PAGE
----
Yesterday, we shared an interview from our podcast with Kyle Kentopp, a transgender man who is a minister in the process of seeking ordination within the United Christ who is also a lifelong southerner. Kyle has given us permission to share excerpts of some of his reflections on Christian theology from the perspective of the experience of a transgender person. I hope these help you consider in what ways we can re-imagine our faith and life in ways that embrace the full diversity of God’s table, allowing all to put their feet underneath God’s family table in the life of the church and common life of our wider communities.
Your progressive redneck preacher,
Gender Through the Lens of Divine and Human Diversity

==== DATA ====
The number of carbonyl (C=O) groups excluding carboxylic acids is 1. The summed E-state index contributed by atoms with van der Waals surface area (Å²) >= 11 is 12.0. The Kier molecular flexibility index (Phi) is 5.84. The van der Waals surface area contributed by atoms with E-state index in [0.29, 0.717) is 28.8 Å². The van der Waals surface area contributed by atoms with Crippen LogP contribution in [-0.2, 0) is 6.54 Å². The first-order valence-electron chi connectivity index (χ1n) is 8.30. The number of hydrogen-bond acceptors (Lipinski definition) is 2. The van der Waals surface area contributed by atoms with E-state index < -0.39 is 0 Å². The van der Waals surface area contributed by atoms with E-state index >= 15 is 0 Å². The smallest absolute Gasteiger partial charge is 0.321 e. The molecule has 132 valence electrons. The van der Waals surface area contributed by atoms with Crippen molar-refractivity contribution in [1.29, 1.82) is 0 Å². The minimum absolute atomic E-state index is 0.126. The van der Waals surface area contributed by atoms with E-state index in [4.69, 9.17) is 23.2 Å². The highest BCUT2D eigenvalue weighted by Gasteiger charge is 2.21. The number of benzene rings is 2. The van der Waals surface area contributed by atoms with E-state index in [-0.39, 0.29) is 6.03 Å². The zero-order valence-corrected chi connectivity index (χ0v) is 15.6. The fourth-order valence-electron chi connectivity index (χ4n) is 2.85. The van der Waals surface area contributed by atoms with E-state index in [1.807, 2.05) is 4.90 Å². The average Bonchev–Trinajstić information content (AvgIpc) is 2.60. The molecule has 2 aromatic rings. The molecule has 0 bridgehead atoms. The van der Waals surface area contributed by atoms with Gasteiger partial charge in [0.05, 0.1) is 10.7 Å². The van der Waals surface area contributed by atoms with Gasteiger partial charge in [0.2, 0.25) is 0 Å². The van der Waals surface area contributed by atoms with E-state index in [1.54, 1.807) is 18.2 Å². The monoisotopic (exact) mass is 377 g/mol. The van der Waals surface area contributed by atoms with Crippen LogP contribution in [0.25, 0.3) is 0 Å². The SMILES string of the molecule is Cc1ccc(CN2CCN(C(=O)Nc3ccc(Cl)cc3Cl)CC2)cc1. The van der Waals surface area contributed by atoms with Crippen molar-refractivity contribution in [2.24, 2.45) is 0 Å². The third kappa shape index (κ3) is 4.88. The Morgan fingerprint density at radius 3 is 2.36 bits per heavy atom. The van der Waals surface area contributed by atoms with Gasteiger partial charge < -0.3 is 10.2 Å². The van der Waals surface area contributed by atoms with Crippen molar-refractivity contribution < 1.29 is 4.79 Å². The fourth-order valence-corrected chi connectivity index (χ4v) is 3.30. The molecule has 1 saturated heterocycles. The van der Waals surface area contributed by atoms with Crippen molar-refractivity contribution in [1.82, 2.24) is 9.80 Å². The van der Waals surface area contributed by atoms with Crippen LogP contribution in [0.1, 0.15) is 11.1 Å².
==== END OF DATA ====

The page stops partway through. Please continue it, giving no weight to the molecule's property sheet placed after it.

It’s important when attempting to discuss the nature of the divine that one first acknowledges human language is limited in its ability to refer to God. The Christian tradition regularly emphasizes God’s transcendence and unknowability; a Creator independent of a dependent creation, who therefore cannot be captured in the language of the created. It is often said that humans create God in their own image, shown in the continuous attempt to pin down the divine as one particular image above all others. In a world dominated by patriarchal societies, that God has been regularly and resolutely identified as male, even while tradition speaks of transcendence of all human boundaries and constructions. Implications of this link are significant and can be harmful. The singular identification of God as male has been translated into meaning that human men are created in the closest likeness to their Creator, therefore garnering greater favor. This sense of superiority has allowed for an ancient, continuous, and systematic subordination of women for centuries and has been used to justify crimes against them and their bodies. Yet fixing God into a singular image of masculinity is antithetical not only to this belief in divine transcendence but also to how God is recorded as referring to Godself in scripture. When Moses asked God in the burning bush who the divine was, the response, “I Am That I Am” (Ex. 3:14 KJ21), defied the attempt to name the divine as a certain particular image or nature. Biblical imagery also depicts the deity in female forms and as having what is typically thought to be feminine attributes, roles, activities, and responsibilities, a topic which will be returned to shortly. Therefore, with divine transcendence and a multiplicity of depictions on the nature and being of the divine in scripture, Dr. Carl Raschke and Susan D. Raschke argue that to hold to the notion that there is an inalterable, wholly masculine image of God “is not only idolatrous, it is quite unbiblical, if not blasphemous” (Raschke, 5).